Jos. A. Bank's success story reflects overall competence

February 23, 2003|By JAY HANCOCK

IT WAS a great story while it lasted, but the quasi-Edwardian get-up known as the men's business suit has not made a big comeback.

Workers are not rejecting Dockers for Brooks Brothers out of shame for the lax excesses of the 1990s or any other reason. There is no known correlation between casual Fridays and casual balance sheets. The first Enron guy to plead guilty, Michael Kopper, wore Armani.

Sales of "tailored menswear" fell by 1 percent last year, says New York researcher NPD Group. The number of garments sold in that category rose by 5 percent - more than the growth in working-age population but not a big comeback.

With luck and a few more attacks by Levi's, the men's suit will become a costume prop like the hoop skirt or codpiece, fit for Halloween and Merchant Ivory films but not decent society.

So how to explain the puzzling and amazing results of Jos. A. Bank Clothiers Inc., the Hampstead suit-monger?

As almost all retailers struggle, Bank thrives. As chain after chain posts sales declines, Bank's sales are rising by double-digit percentages, even without accounting for new stores. In an economic slump, Bank's profit probably doubled last year. Fourth-quarter earnings arrive next month.

And in a terrible market, Bank's stock tripled last year, putting it in the top 1 percent of companies traded on the Nasdaq electronic exchange.

Bank operates in one of the most brutally competitive and growth-proof businesses in America - selling apparel to the consumer. As rents, shipping costs and worker pay have risen, clothing prices have actually fallen, producing great deals for shoppers but squeezing merchants in a profit chopper.

Consumer prices for men's suits, sport coats and "outerwear" - Bank's staples - have fallen by 6 percent since 1998, according to the Labor Department.

So how could Bank's gross profit - the difference between what it pays for goods and what it sells them for - have risen from less than 49 percent of sales in 1998 to 56 percent in last year's third quarter?

How could Bank's store-for-store revenue have risen 5 percent last year and 10 percent last month? How could its catalog/Internet sales have popped by more than 20 percent last year?

A silver-bullet explanation such as a run on suits would make a good headline, but, as usual, reality is subtle. The factors of Bank's success are numerous, not monolithic, and apparently have more to do with internal competence than anything going on in the market.

Men's Wearhouse, another trafficker in suits, ties and button-down shirts, has seen its stock drop by half since May. Brooks Brothers was nearly killed by former British owner Marks & Spencer and is still wobbling under debt. Ralph Lauren has apparently become an outlet-mall brand.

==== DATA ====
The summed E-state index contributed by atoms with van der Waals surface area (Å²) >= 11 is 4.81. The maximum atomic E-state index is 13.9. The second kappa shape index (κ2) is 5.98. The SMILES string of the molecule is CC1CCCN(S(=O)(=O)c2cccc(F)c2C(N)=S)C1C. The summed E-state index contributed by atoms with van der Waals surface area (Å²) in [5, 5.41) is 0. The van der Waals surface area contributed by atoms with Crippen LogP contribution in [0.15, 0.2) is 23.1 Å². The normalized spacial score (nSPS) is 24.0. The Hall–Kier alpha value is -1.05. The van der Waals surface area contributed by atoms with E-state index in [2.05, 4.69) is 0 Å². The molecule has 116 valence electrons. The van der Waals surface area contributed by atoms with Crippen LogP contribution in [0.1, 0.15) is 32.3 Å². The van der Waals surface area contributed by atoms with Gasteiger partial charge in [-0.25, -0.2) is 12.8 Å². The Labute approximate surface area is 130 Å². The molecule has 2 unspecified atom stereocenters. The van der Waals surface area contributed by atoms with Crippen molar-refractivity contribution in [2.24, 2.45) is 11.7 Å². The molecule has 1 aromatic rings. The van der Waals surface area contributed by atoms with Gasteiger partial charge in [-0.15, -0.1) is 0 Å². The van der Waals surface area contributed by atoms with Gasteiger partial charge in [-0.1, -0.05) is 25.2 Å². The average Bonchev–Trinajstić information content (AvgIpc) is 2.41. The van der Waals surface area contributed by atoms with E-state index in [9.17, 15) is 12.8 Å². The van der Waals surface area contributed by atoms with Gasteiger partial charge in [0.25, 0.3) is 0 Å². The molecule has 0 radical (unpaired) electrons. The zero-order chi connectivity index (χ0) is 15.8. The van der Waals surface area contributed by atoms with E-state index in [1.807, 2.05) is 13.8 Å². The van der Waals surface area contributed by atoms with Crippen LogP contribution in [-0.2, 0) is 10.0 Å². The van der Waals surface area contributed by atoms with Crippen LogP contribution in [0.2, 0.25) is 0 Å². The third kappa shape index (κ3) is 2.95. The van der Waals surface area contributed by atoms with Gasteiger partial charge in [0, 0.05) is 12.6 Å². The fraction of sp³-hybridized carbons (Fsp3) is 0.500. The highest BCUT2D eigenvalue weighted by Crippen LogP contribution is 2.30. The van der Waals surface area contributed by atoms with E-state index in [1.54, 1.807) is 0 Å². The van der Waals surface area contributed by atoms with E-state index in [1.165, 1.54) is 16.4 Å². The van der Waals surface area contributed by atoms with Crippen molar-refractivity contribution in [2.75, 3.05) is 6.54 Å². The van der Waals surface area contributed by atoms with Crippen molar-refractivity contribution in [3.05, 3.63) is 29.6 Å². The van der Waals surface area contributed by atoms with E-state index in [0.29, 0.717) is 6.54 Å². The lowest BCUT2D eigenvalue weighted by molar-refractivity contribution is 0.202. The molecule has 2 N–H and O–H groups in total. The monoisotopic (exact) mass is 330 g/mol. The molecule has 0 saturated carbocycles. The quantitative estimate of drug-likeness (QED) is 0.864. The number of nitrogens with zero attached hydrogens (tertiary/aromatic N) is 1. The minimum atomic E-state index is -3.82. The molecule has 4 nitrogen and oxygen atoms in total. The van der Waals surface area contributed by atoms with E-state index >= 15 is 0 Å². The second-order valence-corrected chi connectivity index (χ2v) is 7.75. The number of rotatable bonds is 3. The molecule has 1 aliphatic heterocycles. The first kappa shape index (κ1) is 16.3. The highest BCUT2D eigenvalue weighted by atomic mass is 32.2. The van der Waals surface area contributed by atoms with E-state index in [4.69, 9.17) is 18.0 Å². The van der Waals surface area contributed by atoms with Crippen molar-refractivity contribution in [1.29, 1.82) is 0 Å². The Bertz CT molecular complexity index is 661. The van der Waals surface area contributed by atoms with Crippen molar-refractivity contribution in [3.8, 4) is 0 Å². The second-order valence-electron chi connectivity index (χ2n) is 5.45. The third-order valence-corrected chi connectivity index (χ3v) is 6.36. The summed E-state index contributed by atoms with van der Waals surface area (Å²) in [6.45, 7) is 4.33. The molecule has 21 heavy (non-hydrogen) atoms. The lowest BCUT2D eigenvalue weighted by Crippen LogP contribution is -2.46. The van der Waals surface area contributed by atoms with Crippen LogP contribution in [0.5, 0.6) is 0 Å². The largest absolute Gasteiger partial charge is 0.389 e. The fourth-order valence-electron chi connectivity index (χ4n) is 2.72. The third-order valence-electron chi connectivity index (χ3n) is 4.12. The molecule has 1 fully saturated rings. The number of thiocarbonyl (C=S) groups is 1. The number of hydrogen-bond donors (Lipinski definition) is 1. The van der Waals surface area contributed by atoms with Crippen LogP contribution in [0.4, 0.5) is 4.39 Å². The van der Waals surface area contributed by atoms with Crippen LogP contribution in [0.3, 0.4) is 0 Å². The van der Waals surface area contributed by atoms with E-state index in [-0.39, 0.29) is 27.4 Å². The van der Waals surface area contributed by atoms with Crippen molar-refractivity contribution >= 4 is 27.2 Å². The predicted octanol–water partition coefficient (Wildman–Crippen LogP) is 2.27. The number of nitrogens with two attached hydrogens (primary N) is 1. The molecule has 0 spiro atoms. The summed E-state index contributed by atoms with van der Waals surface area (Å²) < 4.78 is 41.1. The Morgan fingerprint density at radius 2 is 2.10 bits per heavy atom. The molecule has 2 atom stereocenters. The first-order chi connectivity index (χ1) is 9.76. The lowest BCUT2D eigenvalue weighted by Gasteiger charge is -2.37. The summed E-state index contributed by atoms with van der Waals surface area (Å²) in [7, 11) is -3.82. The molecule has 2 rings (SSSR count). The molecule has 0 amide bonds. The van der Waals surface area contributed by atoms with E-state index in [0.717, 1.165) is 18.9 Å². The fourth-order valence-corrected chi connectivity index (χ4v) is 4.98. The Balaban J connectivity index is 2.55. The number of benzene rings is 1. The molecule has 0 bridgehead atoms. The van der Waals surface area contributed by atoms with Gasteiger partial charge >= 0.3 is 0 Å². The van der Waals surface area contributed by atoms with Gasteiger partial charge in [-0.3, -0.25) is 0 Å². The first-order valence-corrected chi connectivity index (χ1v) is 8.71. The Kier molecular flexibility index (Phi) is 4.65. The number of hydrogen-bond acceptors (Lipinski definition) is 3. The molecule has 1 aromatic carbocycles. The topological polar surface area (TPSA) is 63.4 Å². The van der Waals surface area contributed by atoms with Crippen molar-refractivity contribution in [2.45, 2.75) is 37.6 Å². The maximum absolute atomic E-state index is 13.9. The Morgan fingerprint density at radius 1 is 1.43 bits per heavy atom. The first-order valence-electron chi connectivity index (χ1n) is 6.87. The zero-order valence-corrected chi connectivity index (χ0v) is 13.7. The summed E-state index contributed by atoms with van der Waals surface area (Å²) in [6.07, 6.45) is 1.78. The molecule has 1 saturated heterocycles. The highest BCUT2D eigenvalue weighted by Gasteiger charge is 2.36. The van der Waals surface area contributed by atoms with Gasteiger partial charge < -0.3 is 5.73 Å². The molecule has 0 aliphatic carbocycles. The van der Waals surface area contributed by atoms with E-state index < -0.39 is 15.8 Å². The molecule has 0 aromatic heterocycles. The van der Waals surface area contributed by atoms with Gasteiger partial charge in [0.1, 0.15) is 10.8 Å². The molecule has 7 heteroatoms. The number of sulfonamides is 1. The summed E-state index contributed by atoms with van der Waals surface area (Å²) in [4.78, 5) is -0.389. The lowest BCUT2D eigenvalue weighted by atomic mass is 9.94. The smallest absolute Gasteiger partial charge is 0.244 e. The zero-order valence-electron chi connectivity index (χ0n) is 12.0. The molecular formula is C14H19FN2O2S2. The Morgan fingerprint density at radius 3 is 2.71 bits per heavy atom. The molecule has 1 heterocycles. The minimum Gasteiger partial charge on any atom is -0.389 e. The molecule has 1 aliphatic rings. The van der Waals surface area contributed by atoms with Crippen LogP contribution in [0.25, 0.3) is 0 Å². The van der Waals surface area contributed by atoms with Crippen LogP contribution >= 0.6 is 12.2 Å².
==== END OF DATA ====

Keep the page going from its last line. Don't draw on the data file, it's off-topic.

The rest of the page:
Which Bank products are propelling its sales?

"It's everything," says Michael Via, director of research for Richmond, Va., brokerage Anderson & Strudwick.

"A lot of people were saying these guys did great because business casual came in" a few years ago. "Then last year everybody was saying, everybody's going back to suits, and that's why Jos. Bank did great.

"Well, you want a suit? They got suits. You got a golf shirt? They got golf shirts."

Golf shirts are part of the Bank story; after several stumbles, the company successfully integrated khakis, sweaters and other casual wear with the suits and sport coats for which it is known. Like all successful retailers, Bank does the little things right, keeping track of fashions, not overpaying for real estate, hiring good employees.

But perhaps the key element in Bank's boom is a shift in its buying habits. Having quit manufacturing its own suits in Baltimore and Hampstead a few years ago, the company started ordering from middlemen but found it had less control over quality and cost.

In a world of apparel deflation, Bank couldn't raise prices much. The only way to boost profits was to cut costs, and it has done so with zest, eliminating the middlemen and outsourcing directly to Poland, Italy, Canada and elsewhere, including some contracts in Maryland, says Bank boss Robert N. Wildrick.

Financier and anti-globalist George Soros is Bank's biggest shareholder; the globalization he questions is responsible for much of Bank's prosperity.

While Wildrick says there's no big men's suit comeback, he contends the bear market in coats and ties has ended and "the workplace is becoming more formal again."

But he claims not to have a preference. "We don't care. We sell it either way."

Lately, they have.

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